Microsoft reports first loss as public company
Los Angeles • Microsoft said Thursday that an accounting adjustment to reflect a weak online ad business led to its first quarterly loss in its 26 years as a public company.
The software giant had warned that it was taking a $6.2 billion charge because its 2007 purchase of online ad service aQuantive hasn't yielded the returns envisioned by management. The non-cash adjustment is something companies do when the value of their assets decline. Microsoft Corp. paid $6.3 billion for aQuantive, only to see rival Google Inc. expand its share of the online ad market.
The charge led to a $492 million loss in the April-June quarter, or 6 cents a share. That compares with earnings of $5.9 billion, or 69 cents, a year ago.
Revenue rose 4 percent, to $18.06 billion.
Excluding the adjustment and the deferral of some revenue into the current quarter related to its launch of Windows 8, earnings came to 73 cents per share, beating the 62 cents per share expected by analysts polled by FactSet.
Although the earnings were higher than expected, analysts were looking for higher revenue at $18.15 billion.
Shares were up 65 cents, or 2.1 percent, at $31.32 in after-hours trading following the release of earnings results.
Microsoft has never previously reported a quarterly loss since the company's initial public offering in March 1986. The aQuantive-driven setback isn't likely to faze investors, who usually focus on what lies ahead for a company instead of dwelling on past mistakes.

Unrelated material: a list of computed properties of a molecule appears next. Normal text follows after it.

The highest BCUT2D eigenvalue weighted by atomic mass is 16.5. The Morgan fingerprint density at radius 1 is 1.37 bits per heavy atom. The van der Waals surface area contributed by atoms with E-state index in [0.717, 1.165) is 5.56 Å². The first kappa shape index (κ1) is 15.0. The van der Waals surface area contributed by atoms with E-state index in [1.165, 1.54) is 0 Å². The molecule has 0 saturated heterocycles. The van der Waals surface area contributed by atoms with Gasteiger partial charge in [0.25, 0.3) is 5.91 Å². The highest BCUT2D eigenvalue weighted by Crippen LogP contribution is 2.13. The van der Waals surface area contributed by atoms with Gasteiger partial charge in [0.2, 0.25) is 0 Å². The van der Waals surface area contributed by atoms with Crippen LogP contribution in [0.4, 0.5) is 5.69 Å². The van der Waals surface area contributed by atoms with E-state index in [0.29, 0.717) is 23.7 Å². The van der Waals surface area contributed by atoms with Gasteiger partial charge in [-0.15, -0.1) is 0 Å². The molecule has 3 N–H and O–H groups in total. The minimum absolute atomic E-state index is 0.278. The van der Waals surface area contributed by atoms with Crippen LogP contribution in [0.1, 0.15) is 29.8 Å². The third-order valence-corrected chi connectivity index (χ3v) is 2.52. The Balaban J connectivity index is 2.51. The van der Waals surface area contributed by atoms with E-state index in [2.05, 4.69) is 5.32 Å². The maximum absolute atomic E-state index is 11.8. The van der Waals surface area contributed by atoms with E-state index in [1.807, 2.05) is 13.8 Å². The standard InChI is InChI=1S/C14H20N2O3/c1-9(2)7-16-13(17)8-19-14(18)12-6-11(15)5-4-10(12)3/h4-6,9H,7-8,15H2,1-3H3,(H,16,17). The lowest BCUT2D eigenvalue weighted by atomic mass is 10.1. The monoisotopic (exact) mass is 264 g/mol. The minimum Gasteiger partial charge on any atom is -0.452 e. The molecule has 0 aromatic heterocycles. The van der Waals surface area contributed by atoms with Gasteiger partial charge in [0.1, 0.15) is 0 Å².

Microsoft's fortunes are tied to the October release of Windows 8, the most extreme redesign of the company's flagship operating system since 1995. Windows 8 will feature a new look that will show applications in a mosaic of tiles and boast new technology that will enable the operating system to work on touch-controlled tablet computers, as well as its traditional stronghold on desktop and laptop computers. In conjunction with Windows 8, Microsoft is planning to release its own tablet, the Surface.
A revamped version of another lucrative franchise, Microsoft's Office software that bundles word processing, spreadsheet and email programs, is also in the works. Earlier this week, Microsoft previewed how the next version of Office, expected to be released next year, will work on tablet computers running on Windows 8.
With Windows 8-powered devices still a few months away, some prospective PC buyers have been postponing their purchases so they can buy the latest technology from Microsoft this fall. That's contributed to a slowdown in PC sales, and revenue in Microsoft's Windows division has now dropped in five of the past seven quarters.
The pressure won't be on Microsoft until Windows 8 is released on Oct. 26. Investors will then be closely watching to see if the new operating system delivers on its goal of making Microsoft a significant player in the rapidly growing tablet computer market currently dominated by Apple Inc.'s iPad, while also helping boost PC sales.
The high hopes for Windows 8 are the main reason Microsoft's stock has climbed about 18 percent this year as of Thursday's closing price of $30.67.